main page | historic homes | upcoming events | gift shoppe | organizations
government | local history | links of interest | town directory | contact us

HIGHER EDUCATION IN LA GRANGE

( This painting of La Grange Presbyterian College is by Dr. Paul Tudor Jones, who was Pastor Emeritus of the Idlewild Presbyterian Church in Memphis. Dr. Jones was a native of Corinth, MS. )

The first documented school in La Grange (although there was probably instruction earlier) was a Female Private Seminary advertised in the October 10, 1834 issue of the Tipton County newspaper, Randolph Recorder; Spelling, reading, writing and French will be taught...Mrs. Johnson to instruct on the piano forte...Drawing and Painting will be superintended by Mrs. Anderson". Trustees for this school were Thomas Booth, George H. Wyatt, John Anderson, Haywood Johnson and Charles Michie. In 1837, Reverend Samuel G. Litton of the Episcopal Church, advertised a Female Boarding and Day School at La Grange in the October 14th Somerville Reporter.

The first known school for males was the Synodical College in existence as early as 1839. Ninety-one citizens signed a petition to the Legislature in 1839 (Petition #152-1839-6) protesting the sale of liquor "within 3 miles of the La Grange Synodical College."

The La Grange Female College was holding exercises in December of 1846. The La Grange Female Institute was advertised in the Memphis Daily Eagle and Enquirer on March 22, 1853. Superintendent James Nicholson Cocke and his wife were in charge of this school. The La Grange Military Academy was in operation in the late 1850's and early 1860's.A.W. Lanier was principal of the La Grange Male Academy in 1872.


LA GRANGE PRESBYTERIAN COLLEGE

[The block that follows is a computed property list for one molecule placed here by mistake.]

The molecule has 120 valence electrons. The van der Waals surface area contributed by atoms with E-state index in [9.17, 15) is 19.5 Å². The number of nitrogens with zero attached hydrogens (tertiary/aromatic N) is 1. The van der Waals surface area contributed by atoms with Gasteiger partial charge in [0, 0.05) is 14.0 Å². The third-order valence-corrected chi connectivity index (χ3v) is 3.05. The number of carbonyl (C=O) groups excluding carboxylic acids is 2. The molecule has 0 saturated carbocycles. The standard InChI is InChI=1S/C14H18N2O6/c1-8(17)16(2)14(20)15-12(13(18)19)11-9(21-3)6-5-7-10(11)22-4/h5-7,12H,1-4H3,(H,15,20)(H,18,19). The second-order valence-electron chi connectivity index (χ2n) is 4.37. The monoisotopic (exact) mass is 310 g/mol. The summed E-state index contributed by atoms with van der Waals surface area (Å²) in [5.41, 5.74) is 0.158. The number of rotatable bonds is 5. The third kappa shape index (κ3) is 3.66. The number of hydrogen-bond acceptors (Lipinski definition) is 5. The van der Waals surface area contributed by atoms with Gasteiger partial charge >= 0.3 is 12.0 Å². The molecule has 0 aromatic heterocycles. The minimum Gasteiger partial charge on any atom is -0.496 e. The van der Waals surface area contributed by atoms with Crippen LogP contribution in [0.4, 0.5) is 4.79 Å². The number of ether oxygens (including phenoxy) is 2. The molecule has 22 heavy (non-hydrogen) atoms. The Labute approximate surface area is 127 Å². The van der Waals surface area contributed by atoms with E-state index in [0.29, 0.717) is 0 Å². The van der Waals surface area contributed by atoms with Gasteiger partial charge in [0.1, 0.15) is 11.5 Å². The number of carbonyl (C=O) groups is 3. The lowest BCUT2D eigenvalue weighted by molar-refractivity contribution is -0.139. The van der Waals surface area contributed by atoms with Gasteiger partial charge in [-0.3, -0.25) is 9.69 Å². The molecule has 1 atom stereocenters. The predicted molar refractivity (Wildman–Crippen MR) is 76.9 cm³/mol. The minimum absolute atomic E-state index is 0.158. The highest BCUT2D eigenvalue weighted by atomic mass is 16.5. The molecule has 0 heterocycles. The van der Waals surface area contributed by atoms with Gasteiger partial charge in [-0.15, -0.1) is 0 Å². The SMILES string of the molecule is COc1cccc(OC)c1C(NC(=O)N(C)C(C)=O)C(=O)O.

( Etching from Harper's Weekly, December 20, 1862 )

In the spring of 1855, La Belle Village (as the town was also known) was in the midst of preparations for building a new brick Synodical College under the sponsorship of the Memphis Presbyterian Synod. The building committee was made up of John Walker Jones, Robert Locke, J. L. Pulliam, Hugh H. Falls (who built Chantilly), and Charles S. Palmore. The architect was R. Fletcher. In the early fall, Rev. John H. Gray, D.D., pastor of the Beale St. Second Presbyterian Church in Memphis had been unanimously chosen as president. Citizens of the town had collected subscriptions of $40,000 by December and L. B. Gaston (of Mississippi) assisted in raising a subscription of $20,000. The college was taken over by Federal troops during the Civil War who used it as a hospital and partially tore it down to get material with which to build barracks (This war claim was not settled by the government until around the turn of the century).


LA GRANGE FEMALE COLLEGE

( Photo is courtesy of Collection of Allen H. Cogbill )

The most successful educational facility ever built in the town, however, was the La Grange Female College, founded about 1854. Completed in 1856, containing about 25 rooms, it was built at a cost of $27,000 on a lot known as the Holcombe lots bought by John Hunt from Thomas Booth and deeded in 1858 to the college for $3,000 by Charles W. Hunt. Its first president was professor David Bancroft Johnson who died shortly after the college opened. Professor John D. Meredith, who had earlier been in Macon, TN, had a connection with this college in the 1858-1867 time period. The college closed during the war, reopened and continued operating for a long time. Later, the building was used as a public school until it burned in 1921.


( Photo is courtesy of Collection of Allen H. Cogbill )


( Photo is courtesy of Collection of Allen H. Cogbill )

main page | historic homes | upcoming events | gift shoppe | organizations
government | local history | links of interest | town directory | contact us

© Town of LaGrange, Tennessee 2001; all rights reserved

TOP OF PAGE